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Originally published December 17, 2008 at 1:28 PM | Page modified December 18, 2008 at 8:33 AM

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Ex-Entellium financial officer pleads guilty to fraud

Former Entellium financial officer Parrish L. Jones pleaded guilty to one count of wire fraud in U.S. District Court today, admitting to falsely inflating company revenues in a scheme to deceive investors over four years.

Seattle Times business reporter

Former Entellium financial officer Parrish L. Jones pleaded guilty to one count of wire fraud in U.S. District Court today, admitting to falsely inflating company revenues in a scheme to deceive investors over four years.

The agreement with federal prosecutors means Jones will likely face a sentence of 2 ½ to 3 ½ years, according to prosecutors, although the sentencing decision is up to the judge.

Jones and former Entellium Chief Executive Paul Johnston admitted to creating a scheme to lure investors by inflating revenue figures many times more than their actual numbers. They kept a separate set of books, which they presented at board meetings.

The scheme dated back to March 2004, shortly after the company was incorporated in Seattle, and went on until the executives' resignations Sept. 30, according to the plea agreements that both men signed.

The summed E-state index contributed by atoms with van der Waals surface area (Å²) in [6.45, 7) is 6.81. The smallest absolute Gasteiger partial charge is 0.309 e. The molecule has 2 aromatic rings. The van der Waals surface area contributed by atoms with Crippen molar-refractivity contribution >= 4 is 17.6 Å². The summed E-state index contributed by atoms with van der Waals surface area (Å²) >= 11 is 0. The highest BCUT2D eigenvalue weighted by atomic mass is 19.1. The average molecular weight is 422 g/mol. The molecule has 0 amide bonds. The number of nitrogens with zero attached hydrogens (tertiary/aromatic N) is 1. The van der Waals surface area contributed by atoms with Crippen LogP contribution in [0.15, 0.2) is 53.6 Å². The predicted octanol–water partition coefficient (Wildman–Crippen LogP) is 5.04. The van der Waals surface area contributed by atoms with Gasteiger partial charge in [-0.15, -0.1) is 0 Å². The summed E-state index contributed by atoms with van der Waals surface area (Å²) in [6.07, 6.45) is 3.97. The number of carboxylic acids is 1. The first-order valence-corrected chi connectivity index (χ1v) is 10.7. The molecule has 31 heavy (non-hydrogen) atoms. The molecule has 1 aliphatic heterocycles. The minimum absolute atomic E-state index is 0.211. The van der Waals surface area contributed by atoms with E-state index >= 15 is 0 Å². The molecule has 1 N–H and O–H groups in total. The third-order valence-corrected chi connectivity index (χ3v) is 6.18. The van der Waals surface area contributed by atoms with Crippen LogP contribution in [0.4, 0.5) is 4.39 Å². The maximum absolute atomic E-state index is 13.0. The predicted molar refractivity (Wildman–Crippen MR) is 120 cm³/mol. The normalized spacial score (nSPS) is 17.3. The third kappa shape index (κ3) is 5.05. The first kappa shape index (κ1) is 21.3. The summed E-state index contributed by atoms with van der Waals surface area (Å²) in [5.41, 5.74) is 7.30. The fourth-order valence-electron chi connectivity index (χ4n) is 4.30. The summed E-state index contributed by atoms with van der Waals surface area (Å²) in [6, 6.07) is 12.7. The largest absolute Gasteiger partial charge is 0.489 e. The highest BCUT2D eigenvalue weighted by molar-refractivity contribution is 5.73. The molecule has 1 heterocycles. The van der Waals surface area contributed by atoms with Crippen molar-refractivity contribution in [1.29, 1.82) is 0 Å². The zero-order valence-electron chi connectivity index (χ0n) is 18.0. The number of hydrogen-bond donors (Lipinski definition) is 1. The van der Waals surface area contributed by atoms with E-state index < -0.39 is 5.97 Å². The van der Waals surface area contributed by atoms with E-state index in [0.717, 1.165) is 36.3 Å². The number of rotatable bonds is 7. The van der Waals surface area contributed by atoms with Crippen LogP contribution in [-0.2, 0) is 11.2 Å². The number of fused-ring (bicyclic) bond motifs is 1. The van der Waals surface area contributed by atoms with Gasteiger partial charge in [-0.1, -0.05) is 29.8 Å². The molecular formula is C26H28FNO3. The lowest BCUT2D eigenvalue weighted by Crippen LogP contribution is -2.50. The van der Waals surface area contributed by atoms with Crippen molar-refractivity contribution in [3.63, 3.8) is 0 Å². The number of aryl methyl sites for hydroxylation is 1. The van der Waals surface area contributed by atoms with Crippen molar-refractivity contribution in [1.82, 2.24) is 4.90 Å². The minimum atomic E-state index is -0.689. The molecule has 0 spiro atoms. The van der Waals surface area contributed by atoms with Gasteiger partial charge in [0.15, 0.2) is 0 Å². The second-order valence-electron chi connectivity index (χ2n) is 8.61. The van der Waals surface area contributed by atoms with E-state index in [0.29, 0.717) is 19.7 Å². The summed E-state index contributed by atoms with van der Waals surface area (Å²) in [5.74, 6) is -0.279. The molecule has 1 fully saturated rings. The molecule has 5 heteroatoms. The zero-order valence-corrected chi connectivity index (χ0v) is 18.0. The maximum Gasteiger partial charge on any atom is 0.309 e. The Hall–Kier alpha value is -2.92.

Based partly on the inflated figures, investors poured more than $50 million into Entellium, which sells customer-relationship-management software.

Bellevue-based Ignition Partners became one of the company's largest backers, ultimately investing $19 million in Entellium and occupying seats on its board. In March, Jones and Johnston presented the false figures to a board meeting, and a month later Ignition invested $2 million in the company.

Attorneys for both sides agreed to use the amount of money Jones gained from the fraud as the amount of loss, and the restitution he must pay back. Based on Jones' salary, bonus and credit card charges, that gain was about $865,000, according to the plea deal.

Jones, who is free on bond, appeared with his attorney, Jeffrey Robinson of Schroeter Goldmark & Bender. "I plead guilty, your honor," Jones said. He smiled slightly after the hearing, but he and his attorney declined to comment.

Assistant U.S. Attorney Carl Blackstone will argue that Jones' sentence should reflect an abuse of trust, which Robinson has contested. If the judge decides not to include the abuse of trust, the sentence could be shorter than the expected 33 to 41 months range.

Sentencing is set for March 13 before U.S. District Judge Richard A. Jones.

Kristi Heim: 206-464-2718 or kheim@seattletimes.com

Copyright © 2008 The Seattle Times Company

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